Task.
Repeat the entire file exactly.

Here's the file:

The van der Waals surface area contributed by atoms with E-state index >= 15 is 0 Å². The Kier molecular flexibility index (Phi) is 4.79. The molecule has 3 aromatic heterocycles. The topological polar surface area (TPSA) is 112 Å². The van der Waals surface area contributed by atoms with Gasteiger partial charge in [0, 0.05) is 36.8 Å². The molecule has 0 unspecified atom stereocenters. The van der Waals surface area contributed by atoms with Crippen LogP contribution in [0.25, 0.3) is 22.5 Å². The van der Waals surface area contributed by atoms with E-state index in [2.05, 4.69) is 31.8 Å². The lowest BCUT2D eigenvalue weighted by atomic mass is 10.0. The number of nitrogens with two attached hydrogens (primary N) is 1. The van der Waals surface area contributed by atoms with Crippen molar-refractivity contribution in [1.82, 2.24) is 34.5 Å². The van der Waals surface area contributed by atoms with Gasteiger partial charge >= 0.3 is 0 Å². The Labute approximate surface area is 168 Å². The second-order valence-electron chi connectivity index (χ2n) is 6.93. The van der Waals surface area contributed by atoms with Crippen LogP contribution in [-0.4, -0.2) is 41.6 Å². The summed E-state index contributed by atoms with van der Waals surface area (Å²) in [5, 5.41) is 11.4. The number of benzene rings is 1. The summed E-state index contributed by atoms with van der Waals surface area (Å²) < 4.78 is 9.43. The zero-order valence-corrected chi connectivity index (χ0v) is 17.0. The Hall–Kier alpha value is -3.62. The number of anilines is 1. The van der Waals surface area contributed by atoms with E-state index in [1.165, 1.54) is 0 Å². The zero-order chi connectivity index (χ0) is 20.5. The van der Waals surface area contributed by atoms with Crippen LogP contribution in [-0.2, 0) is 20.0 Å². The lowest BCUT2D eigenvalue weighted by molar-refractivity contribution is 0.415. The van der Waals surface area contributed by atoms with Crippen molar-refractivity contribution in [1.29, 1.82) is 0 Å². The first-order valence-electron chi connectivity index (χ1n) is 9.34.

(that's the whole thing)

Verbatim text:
The van der Waals surface area contributed by atoms with E-state index >= 15 is 0 Å². The Kier molecular flexibility index (Phi) is 4.79. The molecule has 3 aromatic heterocycles. The topological polar surface area (TPSA) is 112 Å². The van der Waals surface area contributed by atoms with Gasteiger partial charge in [0, 0.05) is 36.8 Å². The molecule has 0 unspecified atom stereocenters. The van der Waals surface area contributed by atoms with Crippen LogP contribution in [0.25, 0.3) is 22.5 Å². The van der Waals surface area contributed by atoms with E-state index in [2.05, 4.69) is 31.8 Å². The lowest BCUT2D eigenvalue weighted by atomic mass is 10.0. The number of nitrogens with two attached hydrogens (primary N) is 1. The van der Waals surface area contributed by atoms with Crippen molar-refractivity contribution in [1.82, 2.24) is 34.5 Å². The van der Waals surface area contributed by atoms with Gasteiger partial charge >= 0.3 is 0 Å². The Labute approximate surface area is 168 Å². The second-order valence-electron chi connectivity index (χ2n) is 6.93. The van der Waals surface area contributed by atoms with Crippen LogP contribution in [-0.4, -0.2) is 41.6 Å². The summed E-state index contributed by atoms with van der Waals surface area (Å²) in [5, 5.41) is 11.4. The number of benzene rings is 1. The summed E-state index contributed by atoms with van der Waals surface area (Å²) < 4.78 is 9.43. The zero-order valence-corrected chi connectivity index (χ0v) is 17.0. The Hall–Kier alpha value is -3.62. The number of anilines is 1. The van der Waals surface area contributed by atoms with E-state index in [1.165, 1.54) is 0 Å². The zero-order chi connectivity index (χ0) is 20.5. The van der Waals surface area contributed by atoms with Crippen LogP contribution in [-0.2, 0) is 20.0 Å². The lowest BCUT2D eigenvalue weighted by molar-refractivity contribution is 0.415. The van der Waals surface area contributed by atoms with Crippen molar-refractivity contribution in [1.29, 1.82) is 0 Å². The first-order valence-electron chi connectivity index (χ1n) is 9.34.